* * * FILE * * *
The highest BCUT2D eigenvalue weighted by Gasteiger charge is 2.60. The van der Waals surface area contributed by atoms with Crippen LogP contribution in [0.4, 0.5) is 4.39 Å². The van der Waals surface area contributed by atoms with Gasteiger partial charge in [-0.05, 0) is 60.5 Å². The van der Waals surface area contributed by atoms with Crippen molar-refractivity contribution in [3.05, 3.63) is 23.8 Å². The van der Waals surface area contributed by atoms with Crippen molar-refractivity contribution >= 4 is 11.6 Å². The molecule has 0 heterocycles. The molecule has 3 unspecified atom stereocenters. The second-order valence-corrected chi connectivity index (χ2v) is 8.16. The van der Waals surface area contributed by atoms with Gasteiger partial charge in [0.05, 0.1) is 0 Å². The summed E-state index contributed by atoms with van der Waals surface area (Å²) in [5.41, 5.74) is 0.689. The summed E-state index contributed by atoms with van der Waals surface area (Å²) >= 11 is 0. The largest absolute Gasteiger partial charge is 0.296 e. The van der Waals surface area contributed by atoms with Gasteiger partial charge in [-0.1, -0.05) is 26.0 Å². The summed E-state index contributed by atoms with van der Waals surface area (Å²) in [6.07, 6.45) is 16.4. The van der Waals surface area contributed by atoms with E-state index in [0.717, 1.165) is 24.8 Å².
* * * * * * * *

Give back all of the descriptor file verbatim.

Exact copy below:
The highest BCUT2D eigenvalue weighted by Gasteiger charge is 2.60. The van der Waals surface area contributed by atoms with Crippen LogP contribution in [0.4, 0.5) is 4.39 Å². The van der Waals surface area contributed by atoms with Gasteiger partial charge in [-0.05, 0) is 60.5 Å². The van der Waals surface area contributed by atoms with Crippen molar-refractivity contribution in [3.05, 3.63) is 23.8 Å². The van der Waals surface area contributed by atoms with Crippen molar-refractivity contribution >= 4 is 11.6 Å². The molecule has 0 heterocycles. The molecule has 3 unspecified atom stereocenters. The second-order valence-corrected chi connectivity index (χ2v) is 8.16. The van der Waals surface area contributed by atoms with Gasteiger partial charge in [0.05, 0.1) is 0 Å². The summed E-state index contributed by atoms with van der Waals surface area (Å²) in [5.41, 5.74) is 0.689. The summed E-state index contributed by atoms with van der Waals surface area (Å²) >= 11 is 0. The largest absolute Gasteiger partial charge is 0.296 e. The van der Waals surface area contributed by atoms with Gasteiger partial charge in [-0.1, -0.05) is 26.0 Å². The summed E-state index contributed by atoms with van der Waals surface area (Å²) in [6.07, 6.45) is 16.4. The van der Waals surface area contributed by atoms with E-state index in [0.717, 1.165) is 24.8 Å².